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Genetic and Rare Diseases Information Center (GARD)

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Marchiafava Bignami disease


Other Names for this Disease

  • Acute Marchiafava-Bignami disease
  • Chronic Marchiafava-Bignami syndrome
  • MBD
See Disclaimer regarding information on this site. Some links on this page may take you to organizations outside of the National Institutes of Health.

Overview

What is Marchiafava Bignami disease?

What are the signs and symptoms of Marchiafava Bignami disease?

What causes Marchiafava Bignami disease?

How might Marchiafava Bignami disease be treated?

What is Marchiafava Bignami disease?

Marchiafava Bignami disease is defined by characteristic demyelination of the corpus callosum (erosion of the protective covering of nerve fibers joining the 2 hemispheres of the brain).[1] The disease seems to most often affect severe and chronic alcoholics in their middle or late adult life.[2] Early symptoms may include depression, paranoia, psychosis, or dementia. Seizures are common, and hemiparesis, aphasia, abnormal movements, and ataxia may sometimes progress to coma and/or death. The cause of Marchiafava Bignami disease, including the potential role of nutritional deficiency, is unknown. Improvement and recovery of some individuals has been reported.[2][1] Treatment focuses on nutritional support and rehabilitation from alcoholism.[2]
Last updated: 6/1/2011

What are the signs and symptoms of Marchiafava Bignami disease?

Most individuals diagnosed with Marchiafava Bignami disease (MBD) have a history of alcoholism and poor nutrition. How onset occurs (suddenly or chronically) and the range of clinical symptoms vary among affected individuals.[3] Generally, the most common presentation includes personality change and psychomotor impairment.[4] Some individuals present to the hospital with sudden onset of stupor or coma, and some present with seizures. Other individuals may have acute, subacute, or chronic onset of dementia and/or gait problems. Psychiatric disturbances, incontinence, hemiparesis, aphasia, and apraxia have also been described.[3]
Last updated: 12/7/2012

What causes Marchiafava Bignami disease?

The exact cause of Marchiafava Bignami disease is not known. Alcoholism seems to be the greatest risk factor for the disease, although rare cases have occurred in individuals who did not drink alcohol. Nutritional factors have been suspected, but no specific nutrient has been identified.[3] Other possible causes include electrolyte disturbances or direct toxicity of ethanol or other substances.[2][3]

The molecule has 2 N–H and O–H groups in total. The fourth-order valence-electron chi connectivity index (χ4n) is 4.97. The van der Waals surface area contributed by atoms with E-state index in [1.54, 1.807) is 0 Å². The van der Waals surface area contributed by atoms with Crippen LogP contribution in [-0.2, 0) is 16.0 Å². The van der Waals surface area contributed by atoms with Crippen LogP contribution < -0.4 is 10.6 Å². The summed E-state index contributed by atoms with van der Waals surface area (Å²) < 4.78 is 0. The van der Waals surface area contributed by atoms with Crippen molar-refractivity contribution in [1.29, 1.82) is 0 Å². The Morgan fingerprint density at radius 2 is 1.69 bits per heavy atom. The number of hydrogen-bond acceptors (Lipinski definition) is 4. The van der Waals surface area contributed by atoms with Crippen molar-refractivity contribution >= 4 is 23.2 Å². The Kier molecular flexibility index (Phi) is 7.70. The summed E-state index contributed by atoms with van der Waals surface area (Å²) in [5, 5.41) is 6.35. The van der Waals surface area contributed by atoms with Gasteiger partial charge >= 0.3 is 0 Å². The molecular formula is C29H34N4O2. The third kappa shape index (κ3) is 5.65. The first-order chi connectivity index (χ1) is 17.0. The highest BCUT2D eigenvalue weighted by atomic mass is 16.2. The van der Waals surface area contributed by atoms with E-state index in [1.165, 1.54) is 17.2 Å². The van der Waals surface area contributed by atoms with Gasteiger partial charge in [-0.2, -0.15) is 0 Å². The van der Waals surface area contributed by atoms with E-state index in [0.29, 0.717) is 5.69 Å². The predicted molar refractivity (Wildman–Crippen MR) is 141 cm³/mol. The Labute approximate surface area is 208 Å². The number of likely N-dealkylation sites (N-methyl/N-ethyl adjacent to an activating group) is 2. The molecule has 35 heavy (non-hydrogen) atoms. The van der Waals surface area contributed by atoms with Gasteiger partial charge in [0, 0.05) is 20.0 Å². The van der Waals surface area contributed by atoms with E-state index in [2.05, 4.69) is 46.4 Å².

Last updated: 6/1/2011

How might Marchiafava Bignami disease be treated?

In individuals who have recovered from Marchiafava Bignami disease (MBD), it is not clear whether improvement was a result of vitamin supplementation or merely a reflection of the disease's natural history.[2] Treatment should generally focus on nutritional support and rehabilitation from alcoholism (when alcoholism is present).[2] Various treatments, including those typically used for alcoholism in general, have been given to patients with MBD. Some have improved and some have not. The most common treatments are thiamine and other B vitamins (especially vitamin B-12 and folate, which is not a B vitamin but is commonly given with B-12). No specific proven treatment is available.[3] It has been recommended that individuals who survive the disease receive rehabilitation and, if appropriate, alcohol and nutritional counseling.[3]
Last updated: 6/1/2011

References
  1. LEE GOLDMAN, DENNIS AUSIELLO. Cecil Medicine, 23rd ed. USA: Saunders Elsevier; 2007;
  2. Walter G. Bradley et al. Neurology in Clinical Practice, 5th ed.. USA: Butterworth-Heinemann; 2008 ;
  3. Jennifer Ault. Marchiafava-Bignami Disease. eMedicine. February 3, 2010; http://emedicine.medscape.com/article/1146086-overview#showall. Accessed 5/31/2011.
  4. Kumar N. Neurologic presentations of nutritional deficiencies. Neurol Clin. February 2010; 28(1):107-170. Accessed 10/14/2014.


Other Names for this Disease
  • Acute Marchiafava-Bignami disease
  • Chronic Marchiafava-Bignami syndrome
  • MBD
See Disclaimer regarding information on this site. Some links on this page may take you to organizations outside of the National Institutes of Health.